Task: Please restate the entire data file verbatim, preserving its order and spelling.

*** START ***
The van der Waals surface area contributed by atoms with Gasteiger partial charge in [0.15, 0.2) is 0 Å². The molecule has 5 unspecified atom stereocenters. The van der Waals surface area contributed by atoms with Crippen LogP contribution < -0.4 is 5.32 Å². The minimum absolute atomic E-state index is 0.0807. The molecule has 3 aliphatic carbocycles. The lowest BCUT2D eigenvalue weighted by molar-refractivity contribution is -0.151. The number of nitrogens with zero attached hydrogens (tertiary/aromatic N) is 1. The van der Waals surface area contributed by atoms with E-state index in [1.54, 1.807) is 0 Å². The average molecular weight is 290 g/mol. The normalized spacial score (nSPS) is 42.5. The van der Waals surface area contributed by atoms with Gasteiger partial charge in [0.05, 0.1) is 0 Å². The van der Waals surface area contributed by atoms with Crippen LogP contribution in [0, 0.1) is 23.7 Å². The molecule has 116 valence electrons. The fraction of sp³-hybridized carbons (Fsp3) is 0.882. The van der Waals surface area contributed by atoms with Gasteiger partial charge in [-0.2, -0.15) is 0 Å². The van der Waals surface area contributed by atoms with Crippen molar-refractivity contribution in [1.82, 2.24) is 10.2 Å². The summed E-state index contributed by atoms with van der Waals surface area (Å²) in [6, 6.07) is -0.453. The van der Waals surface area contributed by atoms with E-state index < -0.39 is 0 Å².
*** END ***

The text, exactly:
The van der Waals surface area contributed by atoms with Gasteiger partial charge in [0.15, 0.2) is 0 Å². The molecule has 5 unspecified atom stereocenters. The van der Waals surface area contributed by atoms with Crippen LogP contribution < -0.4 is 5.32 Å². The minimum absolute atomic E-state index is 0.0807. The molecule has 3 aliphatic carbocycles. The lowest BCUT2D eigenvalue weighted by molar-refractivity contribution is -0.151. The number of nitrogens with zero attached hydrogens (tertiary/aromatic N) is 1. The van der Waals surface area contributed by atoms with E-state index in [1.54, 1.807) is 0 Å². The average molecular weight is 290 g/mol. The normalized spacial score (nSPS) is 42.5. The van der Waals surface area contributed by atoms with Gasteiger partial charge in [0.05, 0.1) is 0 Å². The van der Waals surface area contributed by atoms with Crippen LogP contribution in [0, 0.1) is 23.7 Å². The molecule has 116 valence electrons. The fraction of sp³-hybridized carbons (Fsp3) is 0.882. The van der Waals surface area contributed by atoms with Gasteiger partial charge in [-0.2, -0.15) is 0 Å². The van der Waals surface area contributed by atoms with Crippen molar-refractivity contribution in [1.82, 2.24) is 10.2 Å². The summed E-state index contributed by atoms with van der Waals surface area (Å²) in [6, 6.07) is -0.453. The van der Waals surface area contributed by atoms with E-state index < -0.39 is 0 Å².